China central bank ramps up fund injection via medium-term policy loans, keeps rate unchanged

The Chinese central bank has injected fresh funds into the banking system to the tune of 281 billion yuan.

China central bank ramps up fund injection via medium-term policy loans, keeps rate unchanged

China's central bank increased liquidity injections when rolling over maturing medium-term policy loans for a fourth month in a row on Wednesday, while keeping the interest rate unchanged, matching market expectations.

The higher fund injection suggested that the authorities are keen to keep the market supplied with sufficient long-term funds, while Beijing's modest economic growth target for this year showed policymakers are comfortable with the current pace of recovery from the Covid-19 slump in activity.

Investors believe that there is a low chance of a massive monetary easing as a broad economic recovery is underway following Beijing's exit from its stringent zero-Covid strategy late last year.

The rate on 481 billion yuan ($70.03 billion) worth of one-year medium-term lending facility loans to some financial institutions will remain at 2.75%, the People's Bank of China said.

A Reuters poll of 28 market watchers conducted this week found that all participants expected the MLF rate to stay unchanged, with 20 predicting that fund offerings would exceed the maturity.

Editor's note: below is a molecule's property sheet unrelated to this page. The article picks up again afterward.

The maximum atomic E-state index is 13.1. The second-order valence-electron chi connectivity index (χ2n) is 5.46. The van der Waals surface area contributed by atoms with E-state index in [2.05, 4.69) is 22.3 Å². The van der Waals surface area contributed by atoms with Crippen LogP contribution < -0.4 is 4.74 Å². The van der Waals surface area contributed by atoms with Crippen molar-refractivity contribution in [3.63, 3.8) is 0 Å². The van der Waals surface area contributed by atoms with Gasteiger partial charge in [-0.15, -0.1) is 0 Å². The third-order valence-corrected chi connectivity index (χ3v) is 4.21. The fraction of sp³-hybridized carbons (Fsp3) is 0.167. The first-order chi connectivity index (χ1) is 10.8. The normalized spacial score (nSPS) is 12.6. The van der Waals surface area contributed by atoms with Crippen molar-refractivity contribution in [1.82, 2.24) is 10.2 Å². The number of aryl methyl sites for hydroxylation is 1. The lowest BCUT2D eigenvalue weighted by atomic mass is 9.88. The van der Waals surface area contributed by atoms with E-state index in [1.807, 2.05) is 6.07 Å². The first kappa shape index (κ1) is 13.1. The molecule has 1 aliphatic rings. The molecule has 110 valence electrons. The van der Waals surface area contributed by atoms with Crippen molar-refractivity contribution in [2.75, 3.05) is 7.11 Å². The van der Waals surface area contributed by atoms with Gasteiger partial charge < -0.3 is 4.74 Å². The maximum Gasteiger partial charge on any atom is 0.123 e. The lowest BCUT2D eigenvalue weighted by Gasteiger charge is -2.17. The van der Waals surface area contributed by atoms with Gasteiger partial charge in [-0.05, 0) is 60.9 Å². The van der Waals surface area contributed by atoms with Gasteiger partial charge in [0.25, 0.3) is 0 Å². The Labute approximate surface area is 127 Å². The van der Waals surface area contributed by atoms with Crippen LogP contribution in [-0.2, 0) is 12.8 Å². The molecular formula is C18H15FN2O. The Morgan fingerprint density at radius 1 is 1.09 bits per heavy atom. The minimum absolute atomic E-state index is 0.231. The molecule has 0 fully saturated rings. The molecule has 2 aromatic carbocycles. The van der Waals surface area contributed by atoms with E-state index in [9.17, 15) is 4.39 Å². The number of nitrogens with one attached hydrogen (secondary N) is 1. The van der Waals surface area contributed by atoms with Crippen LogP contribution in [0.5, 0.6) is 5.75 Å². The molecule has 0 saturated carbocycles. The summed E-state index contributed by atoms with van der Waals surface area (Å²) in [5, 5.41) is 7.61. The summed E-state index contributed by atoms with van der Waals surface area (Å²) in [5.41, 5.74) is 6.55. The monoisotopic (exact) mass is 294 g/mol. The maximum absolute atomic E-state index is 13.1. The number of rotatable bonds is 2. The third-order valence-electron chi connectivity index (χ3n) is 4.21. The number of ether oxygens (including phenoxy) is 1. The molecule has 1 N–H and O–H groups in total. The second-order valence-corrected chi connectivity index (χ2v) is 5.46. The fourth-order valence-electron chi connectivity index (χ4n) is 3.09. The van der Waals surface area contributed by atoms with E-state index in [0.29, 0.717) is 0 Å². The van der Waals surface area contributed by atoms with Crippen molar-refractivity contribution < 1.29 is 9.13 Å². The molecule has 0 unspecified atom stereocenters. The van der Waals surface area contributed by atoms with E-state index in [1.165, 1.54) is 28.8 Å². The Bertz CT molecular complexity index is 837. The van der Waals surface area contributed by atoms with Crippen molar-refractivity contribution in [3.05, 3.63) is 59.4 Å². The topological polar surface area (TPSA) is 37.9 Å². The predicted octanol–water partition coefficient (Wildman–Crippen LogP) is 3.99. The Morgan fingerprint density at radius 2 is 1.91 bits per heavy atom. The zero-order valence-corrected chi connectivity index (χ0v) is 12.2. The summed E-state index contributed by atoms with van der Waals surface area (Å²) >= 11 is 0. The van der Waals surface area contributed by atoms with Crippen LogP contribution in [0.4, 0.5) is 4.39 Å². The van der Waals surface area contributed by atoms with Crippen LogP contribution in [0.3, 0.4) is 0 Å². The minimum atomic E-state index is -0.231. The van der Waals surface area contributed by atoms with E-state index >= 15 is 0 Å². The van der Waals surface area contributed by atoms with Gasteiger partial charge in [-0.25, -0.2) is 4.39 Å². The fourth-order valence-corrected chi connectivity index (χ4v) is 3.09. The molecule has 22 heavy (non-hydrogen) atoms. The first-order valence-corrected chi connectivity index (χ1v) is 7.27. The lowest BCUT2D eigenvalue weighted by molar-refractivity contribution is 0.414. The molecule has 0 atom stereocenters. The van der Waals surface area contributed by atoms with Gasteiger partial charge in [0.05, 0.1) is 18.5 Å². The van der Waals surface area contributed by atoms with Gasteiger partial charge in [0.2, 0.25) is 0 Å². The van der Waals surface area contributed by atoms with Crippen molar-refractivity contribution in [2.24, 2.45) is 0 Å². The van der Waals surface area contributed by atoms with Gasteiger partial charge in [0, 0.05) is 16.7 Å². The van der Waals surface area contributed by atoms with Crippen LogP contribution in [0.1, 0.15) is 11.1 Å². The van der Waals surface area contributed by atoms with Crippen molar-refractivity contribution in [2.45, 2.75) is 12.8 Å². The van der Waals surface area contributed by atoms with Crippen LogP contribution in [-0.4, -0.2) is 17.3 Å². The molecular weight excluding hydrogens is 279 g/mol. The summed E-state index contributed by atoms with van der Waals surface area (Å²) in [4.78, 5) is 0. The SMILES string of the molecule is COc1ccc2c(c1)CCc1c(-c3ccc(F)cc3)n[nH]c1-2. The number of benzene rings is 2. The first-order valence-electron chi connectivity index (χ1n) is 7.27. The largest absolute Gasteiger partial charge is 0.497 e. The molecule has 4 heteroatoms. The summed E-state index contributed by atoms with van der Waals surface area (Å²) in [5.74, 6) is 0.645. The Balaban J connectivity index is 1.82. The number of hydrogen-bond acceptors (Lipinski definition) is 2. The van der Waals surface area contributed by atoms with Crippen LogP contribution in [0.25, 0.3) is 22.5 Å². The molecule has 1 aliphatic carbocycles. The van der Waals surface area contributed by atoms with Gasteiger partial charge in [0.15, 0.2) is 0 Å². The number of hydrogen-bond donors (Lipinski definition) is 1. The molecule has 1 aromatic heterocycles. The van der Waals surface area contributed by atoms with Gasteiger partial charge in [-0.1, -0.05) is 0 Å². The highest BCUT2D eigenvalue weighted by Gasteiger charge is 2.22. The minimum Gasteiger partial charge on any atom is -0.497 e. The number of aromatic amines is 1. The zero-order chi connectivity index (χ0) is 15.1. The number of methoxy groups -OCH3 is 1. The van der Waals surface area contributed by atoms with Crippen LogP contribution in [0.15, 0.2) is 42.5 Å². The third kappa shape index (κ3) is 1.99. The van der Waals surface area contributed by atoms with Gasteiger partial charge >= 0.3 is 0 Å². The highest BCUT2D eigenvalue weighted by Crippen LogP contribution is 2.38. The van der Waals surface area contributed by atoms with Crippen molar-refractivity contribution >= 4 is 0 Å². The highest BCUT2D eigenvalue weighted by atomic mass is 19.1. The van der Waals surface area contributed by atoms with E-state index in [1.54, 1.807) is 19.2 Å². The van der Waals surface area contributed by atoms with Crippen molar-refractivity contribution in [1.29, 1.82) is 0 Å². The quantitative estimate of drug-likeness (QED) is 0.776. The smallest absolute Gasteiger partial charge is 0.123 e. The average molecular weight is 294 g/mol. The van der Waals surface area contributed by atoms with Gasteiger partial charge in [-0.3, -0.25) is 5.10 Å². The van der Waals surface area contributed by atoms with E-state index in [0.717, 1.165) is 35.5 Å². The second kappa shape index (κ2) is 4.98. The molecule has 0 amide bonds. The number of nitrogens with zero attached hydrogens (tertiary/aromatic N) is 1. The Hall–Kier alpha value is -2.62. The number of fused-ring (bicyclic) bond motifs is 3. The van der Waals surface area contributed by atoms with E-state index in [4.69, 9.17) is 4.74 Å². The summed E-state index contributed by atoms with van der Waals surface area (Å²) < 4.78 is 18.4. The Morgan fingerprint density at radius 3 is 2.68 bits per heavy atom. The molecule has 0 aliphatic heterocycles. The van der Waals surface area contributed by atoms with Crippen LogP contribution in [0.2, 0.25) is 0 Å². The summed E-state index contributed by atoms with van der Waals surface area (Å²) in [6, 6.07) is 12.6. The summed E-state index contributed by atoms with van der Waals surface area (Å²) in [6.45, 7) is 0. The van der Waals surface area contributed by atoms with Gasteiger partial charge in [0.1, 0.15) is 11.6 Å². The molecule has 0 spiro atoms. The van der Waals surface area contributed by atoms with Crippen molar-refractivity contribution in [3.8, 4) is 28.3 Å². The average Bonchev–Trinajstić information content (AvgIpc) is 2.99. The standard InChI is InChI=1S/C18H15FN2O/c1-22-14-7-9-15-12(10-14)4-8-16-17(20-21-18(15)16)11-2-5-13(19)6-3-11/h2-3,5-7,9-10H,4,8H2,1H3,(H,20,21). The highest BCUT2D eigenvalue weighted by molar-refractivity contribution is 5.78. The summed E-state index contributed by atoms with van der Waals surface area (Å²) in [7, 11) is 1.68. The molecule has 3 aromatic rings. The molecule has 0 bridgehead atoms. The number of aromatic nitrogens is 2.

This month, 200 billion yuan worth of MLF loans are set to expire, resulting in a net 281 billion yuan injection of fresh funds into the banking system.

"Keeping banking system liquidity reasonably ample" was the central bank's goal for Wednesday's loan operation, it said in an online statement.

"Easing liquidity pressure" is what Xing Zhaopeng, senior China strategist at ANZ, said the higher cash injection would do.

"The nearly 500 billion yuan of fund offerings indicated that the probability of a reduction to the reserve requirement ratio (RRR) in the near term is not high," Xing said, expecting market rates to climb higher.

"Very slim" chances for further monetary easing suggests that China's modest economic growth target for this year is unlikely to be met.

The National People's Congress of China set the target for economic growth this year at 5%. This target is at the low end of expectations, as policy sources had recently told Reuters that a range as high as 6% could be set. The 5% target is also below last year's target of 5.5%.